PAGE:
It Is Not The High Cost Of Living, But The Cost Of High Living, That Ruins Men
‘There is treasure to be desired and oil in the dwelling of the wise; but a foolish man spendeth it up. Proverbs 21:20’
You will make decisions today that will affect your financial future. Which sounds best? Rich or poor? Treasure or poverty? Wise or foolish? One financial rule will get you going starting today. Guaranteed! But few men, companies, or nations can do it. Spend less!
It is that simple. Guaranteed! Spend less than you take in, and the difference will pile up in your home or bank as treasure. Put yourself in the first half of this proverb. If you keep spending like most do, you will end up without treasure – you will end up a poor fool.
Why are wise men generally rich and fools poor? Do you want to get ahead financially? Then read and believe this simple proverb. Fools spend money as fast as they get it, but wise men are disciplined and slow about spending and always save some of all income.
The Bible is God’s 66-book library for His children. It covers every part of life, for He wants them to prosper. He inspired King Solomon to write down financial advice of what he had observed about men – wise men save and have assets, but fools spend everything.
Your spending habits are crucial for financial success. Income is not as important; you can waste a high income as easily as you can waste a low income. Professional athletes prove it every day. A high income allows you to waste your money on big-ticket items.
It is not the high cost of living, but the cost of high living, that ruins men (Pr 21:17). Wise men have foresight and self-discipline to avoid bad habits and impulse buying and to save some of their income. They make saving a pleasure, and they are reluctant to spend.
There are two kinds of financial losers – lazy men who will not work hard to earn a good income, and hard workers who waste what they do earn (Pr 18:9). Then there are great fools that have both problems – they dislike hard work, and they waste their money.
What is the best way to limit spending? Pay God 10% off the top with first fruits giving (Pr 3:9-10). Second, pay yourself 10% into savings like the ant (Pr 6:6-8; 30:25). Third, pay all living expenses. You may spend any money left as you wish! You will quickly begin to accumulate treasure, and you did not use a budget or accounting program.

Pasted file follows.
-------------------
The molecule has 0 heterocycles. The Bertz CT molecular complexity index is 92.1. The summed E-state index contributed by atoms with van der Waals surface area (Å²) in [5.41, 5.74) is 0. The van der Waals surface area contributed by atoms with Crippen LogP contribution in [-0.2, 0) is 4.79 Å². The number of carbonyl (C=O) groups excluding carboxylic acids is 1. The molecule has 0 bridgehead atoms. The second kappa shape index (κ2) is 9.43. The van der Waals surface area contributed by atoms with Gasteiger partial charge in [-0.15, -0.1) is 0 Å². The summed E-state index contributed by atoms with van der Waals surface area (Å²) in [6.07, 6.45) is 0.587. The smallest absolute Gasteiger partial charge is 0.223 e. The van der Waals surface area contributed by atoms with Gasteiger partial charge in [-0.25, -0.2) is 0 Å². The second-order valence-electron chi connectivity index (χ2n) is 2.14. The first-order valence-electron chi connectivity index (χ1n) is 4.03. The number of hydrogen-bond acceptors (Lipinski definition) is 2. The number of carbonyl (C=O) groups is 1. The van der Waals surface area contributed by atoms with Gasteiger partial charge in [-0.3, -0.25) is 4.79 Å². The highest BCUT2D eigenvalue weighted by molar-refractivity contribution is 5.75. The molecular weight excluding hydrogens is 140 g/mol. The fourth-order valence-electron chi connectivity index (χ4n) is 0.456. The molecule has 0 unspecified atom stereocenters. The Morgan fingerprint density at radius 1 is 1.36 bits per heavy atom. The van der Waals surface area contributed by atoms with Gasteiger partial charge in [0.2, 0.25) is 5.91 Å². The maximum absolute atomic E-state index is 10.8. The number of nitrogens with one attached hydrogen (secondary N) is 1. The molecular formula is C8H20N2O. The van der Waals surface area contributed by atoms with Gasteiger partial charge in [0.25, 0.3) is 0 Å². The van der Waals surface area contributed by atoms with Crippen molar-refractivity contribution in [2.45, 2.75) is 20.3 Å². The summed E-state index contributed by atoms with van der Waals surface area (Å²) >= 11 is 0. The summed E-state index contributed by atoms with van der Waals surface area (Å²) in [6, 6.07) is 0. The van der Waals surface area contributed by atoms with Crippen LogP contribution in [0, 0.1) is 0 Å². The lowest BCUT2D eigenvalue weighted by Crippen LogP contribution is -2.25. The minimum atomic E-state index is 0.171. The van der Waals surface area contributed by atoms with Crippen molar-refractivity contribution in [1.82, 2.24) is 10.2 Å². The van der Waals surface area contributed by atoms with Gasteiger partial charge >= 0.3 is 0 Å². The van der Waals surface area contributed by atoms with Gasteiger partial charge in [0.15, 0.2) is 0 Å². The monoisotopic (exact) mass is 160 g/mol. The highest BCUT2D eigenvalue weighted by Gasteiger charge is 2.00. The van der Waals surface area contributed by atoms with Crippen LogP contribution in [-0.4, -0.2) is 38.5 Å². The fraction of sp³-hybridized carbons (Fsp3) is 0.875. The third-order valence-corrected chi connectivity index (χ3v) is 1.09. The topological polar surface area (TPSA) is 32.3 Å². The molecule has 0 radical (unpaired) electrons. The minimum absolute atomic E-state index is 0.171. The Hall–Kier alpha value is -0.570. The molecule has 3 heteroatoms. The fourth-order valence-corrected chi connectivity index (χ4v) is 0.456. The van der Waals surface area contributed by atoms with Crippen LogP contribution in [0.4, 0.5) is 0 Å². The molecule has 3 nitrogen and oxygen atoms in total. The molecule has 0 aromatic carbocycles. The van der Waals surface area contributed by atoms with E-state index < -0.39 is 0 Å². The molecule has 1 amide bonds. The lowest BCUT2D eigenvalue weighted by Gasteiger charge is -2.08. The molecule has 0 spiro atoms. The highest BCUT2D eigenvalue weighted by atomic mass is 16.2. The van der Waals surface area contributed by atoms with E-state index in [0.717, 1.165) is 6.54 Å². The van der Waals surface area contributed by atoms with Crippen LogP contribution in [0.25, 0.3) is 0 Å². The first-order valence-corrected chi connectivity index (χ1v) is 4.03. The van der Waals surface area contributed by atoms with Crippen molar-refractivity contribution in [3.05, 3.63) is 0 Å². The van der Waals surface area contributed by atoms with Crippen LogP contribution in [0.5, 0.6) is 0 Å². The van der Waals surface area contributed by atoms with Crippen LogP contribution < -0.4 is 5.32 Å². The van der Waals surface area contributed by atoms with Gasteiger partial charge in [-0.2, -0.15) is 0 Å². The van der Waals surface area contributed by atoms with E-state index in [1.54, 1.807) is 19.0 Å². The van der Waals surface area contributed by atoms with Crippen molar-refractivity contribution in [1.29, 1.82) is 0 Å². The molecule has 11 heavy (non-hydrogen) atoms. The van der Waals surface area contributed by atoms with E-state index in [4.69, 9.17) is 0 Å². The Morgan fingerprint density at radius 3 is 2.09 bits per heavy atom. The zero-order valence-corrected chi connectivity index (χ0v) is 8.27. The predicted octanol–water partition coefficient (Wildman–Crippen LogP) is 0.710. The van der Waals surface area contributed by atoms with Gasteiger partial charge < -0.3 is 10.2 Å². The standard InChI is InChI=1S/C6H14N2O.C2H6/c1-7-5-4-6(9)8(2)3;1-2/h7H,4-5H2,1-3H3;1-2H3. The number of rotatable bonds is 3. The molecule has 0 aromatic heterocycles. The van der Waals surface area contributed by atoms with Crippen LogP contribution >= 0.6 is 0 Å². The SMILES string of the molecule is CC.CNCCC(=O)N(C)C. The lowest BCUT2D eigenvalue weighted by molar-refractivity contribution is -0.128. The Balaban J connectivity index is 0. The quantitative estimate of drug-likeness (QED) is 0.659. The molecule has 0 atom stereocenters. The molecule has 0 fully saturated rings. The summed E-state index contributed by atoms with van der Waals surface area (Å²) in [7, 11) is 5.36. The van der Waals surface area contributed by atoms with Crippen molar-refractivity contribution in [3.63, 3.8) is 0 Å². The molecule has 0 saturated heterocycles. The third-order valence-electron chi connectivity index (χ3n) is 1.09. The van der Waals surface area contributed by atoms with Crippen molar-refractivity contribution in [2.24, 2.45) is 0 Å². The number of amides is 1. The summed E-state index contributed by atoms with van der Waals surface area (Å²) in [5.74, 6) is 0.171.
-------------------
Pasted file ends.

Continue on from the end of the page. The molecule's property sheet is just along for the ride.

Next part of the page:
Credit cards spend money you do not have – leaving you worse than this proverb’s fool! They foster impulse buying without paying, which later bites you hard financially. Living sacrificially now means living better later and longer – because savers earn interest and spenders pay interest, and savers are also liquid for profitable investment opportunities.
Instead of having money at the end of the week, most have too much week at the end of the money. And the same occurs at the end of life. What about you? A wise man will make giving and saving a habit and delight, for he knows that giving and savings are commandments for his profit, not just suggestions (Pr 6:6-8; 12:27; 13:22; 30:25).
Benjamin Franklin said, “A penny saved is a penny earned.” If you spend one penny less this month, it is like earning another penny. But in a 50% marginal tax bracket, spending a penny less is like earning two pennies. If you account for other marginal factors like giving, savings, and certain expenses, denying a purchase can be several pennies.
Solomon wrote, “Strong men retain riches” (Pr 11:16). It takes strong character and diligent zeal to make income in a profession or business. But it takes more strength to resist spending and save some income. Savings is a measure of character! No wonder the Bible required a dowry from a man to the bride’s parents, not the confused way.
Beyond monetary income, is there anything else you are spending up or wasting? What about your time? What about your parents’ lives? What about your marriage? What about your children’s training? What about the truth of God He reveals to you through creation, providence, conscience, and scripture? Do you save it, or let it run out of your mind?
Spenders only think about the present, savers about the future. Jesus gave a business lesson about a man that wisely provided for his future to protect himself from trouble. But the lesson was not about money – it was about laying up a savings account against Judgment Day (Luke 16:1-16).
Believe on Jesus Christ today, and obey Him with good works to guarantee your election, so you can know you will not fall in that terrible day fast approaching (II Pet 1:5-11).